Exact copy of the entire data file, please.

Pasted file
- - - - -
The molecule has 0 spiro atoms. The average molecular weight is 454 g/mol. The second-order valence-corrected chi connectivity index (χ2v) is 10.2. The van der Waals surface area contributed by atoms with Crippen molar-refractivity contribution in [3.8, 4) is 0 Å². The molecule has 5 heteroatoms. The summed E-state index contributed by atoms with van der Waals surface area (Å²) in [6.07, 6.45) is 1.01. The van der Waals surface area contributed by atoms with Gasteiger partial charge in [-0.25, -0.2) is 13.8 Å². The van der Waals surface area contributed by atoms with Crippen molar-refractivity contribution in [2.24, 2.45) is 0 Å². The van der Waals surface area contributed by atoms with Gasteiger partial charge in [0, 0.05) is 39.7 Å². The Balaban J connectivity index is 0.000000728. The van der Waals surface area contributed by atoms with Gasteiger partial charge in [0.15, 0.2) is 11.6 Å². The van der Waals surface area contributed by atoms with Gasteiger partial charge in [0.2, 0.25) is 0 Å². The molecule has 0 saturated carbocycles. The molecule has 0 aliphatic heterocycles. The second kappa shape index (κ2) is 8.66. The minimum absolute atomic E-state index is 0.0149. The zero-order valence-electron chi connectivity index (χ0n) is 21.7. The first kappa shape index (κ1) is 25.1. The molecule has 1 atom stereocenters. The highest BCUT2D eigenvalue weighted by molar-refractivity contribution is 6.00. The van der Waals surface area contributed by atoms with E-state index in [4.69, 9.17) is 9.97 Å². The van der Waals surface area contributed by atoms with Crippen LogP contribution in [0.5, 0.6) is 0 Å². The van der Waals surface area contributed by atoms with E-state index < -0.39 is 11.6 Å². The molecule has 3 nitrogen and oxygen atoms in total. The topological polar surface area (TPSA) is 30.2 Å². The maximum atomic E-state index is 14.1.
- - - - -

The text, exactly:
The molecule has 0 spiro atoms. The average molecular weight is 454 g/mol. The second-order valence-corrected chi connectivity index (χ2v) is 10.2. The van der Waals surface area contributed by atoms with Crippen molar-refractivity contribution in [3.8, 4) is 0 Å². The molecule has 5 heteroatoms. The summed E-state index contributed by atoms with van der Waals surface area (Å²) in [6.07, 6.45) is 1.01. The van der Waals surface area contributed by atoms with Gasteiger partial charge in [-0.25, -0.2) is 13.8 Å². The van der Waals surface area contributed by atoms with Crippen molar-refractivity contribution in [2.24, 2.45) is 0 Å². The van der Waals surface area contributed by atoms with Gasteiger partial charge in [0, 0.05) is 39.7 Å². The Balaban J connectivity index is 0.000000728. The van der Waals surface area contributed by atoms with Gasteiger partial charge in [0.15, 0.2) is 11.6 Å². The van der Waals surface area contributed by atoms with Gasteiger partial charge in [0.2, 0.25) is 0 Å². The molecule has 0 saturated carbocycles. The molecule has 0 aliphatic heterocycles. The second kappa shape index (κ2) is 8.66. The minimum absolute atomic E-state index is 0.0149. The zero-order valence-electron chi connectivity index (χ0n) is 21.7. The first kappa shape index (κ1) is 25.1. The molecule has 1 atom stereocenters. The highest BCUT2D eigenvalue weighted by molar-refractivity contribution is 6.00. The van der Waals surface area contributed by atoms with E-state index in [4.69, 9.17) is 9.97 Å². The van der Waals surface area contributed by atoms with Crippen LogP contribution in [0.5, 0.6) is 0 Å². The van der Waals surface area contributed by atoms with E-state index < -0.39 is 11.6 Å². The molecule has 3 nitrogen and oxygen atoms in total. The topological polar surface area (TPSA) is 30.2 Å². The maximum atomic E-state index is 14.1.